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Medicare Glossary

Definitions for common Medicare terms

prescription drug donut hole

DEFINITION: Medicare’s “donut hole” refers to the coverage gap in your Medicare Part D prescription drug benefit – the point where your prescription drug expenses exceed the initial coverage limit of your plan, but have not yet reached the catastrophic coverage level.

When you reach this “donut hole,” you’ll no longer have a 25 percent copayment and will instead begin paying more of your costs. In 2016, you enter the donut hole when your out-of-pocket expenses reach $3,310, and you reach the catastrophic coverage level (ie, get out of the donut hole) after you have paid $4,850 out of pocket, including your deductible (which can be no more than $360 in 2016), copays, and the manufacturer discount that you receive while in the donut hole.  At that point, your plan pays most of your prescription drug expenses through the end of the year.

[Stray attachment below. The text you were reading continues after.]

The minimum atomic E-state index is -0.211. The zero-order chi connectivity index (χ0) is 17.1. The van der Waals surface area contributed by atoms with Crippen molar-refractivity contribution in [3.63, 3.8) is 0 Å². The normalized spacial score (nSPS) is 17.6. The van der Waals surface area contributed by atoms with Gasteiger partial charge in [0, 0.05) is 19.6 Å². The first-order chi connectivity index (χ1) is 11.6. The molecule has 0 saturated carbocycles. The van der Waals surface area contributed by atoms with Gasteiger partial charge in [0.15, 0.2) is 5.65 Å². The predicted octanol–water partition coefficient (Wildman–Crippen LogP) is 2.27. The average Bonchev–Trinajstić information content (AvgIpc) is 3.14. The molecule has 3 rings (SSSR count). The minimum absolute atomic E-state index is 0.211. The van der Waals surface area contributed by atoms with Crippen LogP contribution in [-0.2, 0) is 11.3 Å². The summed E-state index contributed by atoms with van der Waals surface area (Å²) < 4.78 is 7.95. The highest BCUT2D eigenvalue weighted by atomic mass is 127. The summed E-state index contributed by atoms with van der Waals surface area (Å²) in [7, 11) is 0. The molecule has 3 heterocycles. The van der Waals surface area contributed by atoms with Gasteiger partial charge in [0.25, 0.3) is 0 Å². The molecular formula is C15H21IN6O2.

The Patient Protection and Affordable Care Act included a provision to close the donut hole by 2020.  In 2016, while in the donut hole, enrollees pay 45 percent of the cost of brand name drugs and 58 percent of the cost of generic drugs.  By 2020, there will be no donut hole – enrollees will pay 25 percent of all drug costs until they reach the catastrophic coverage level.

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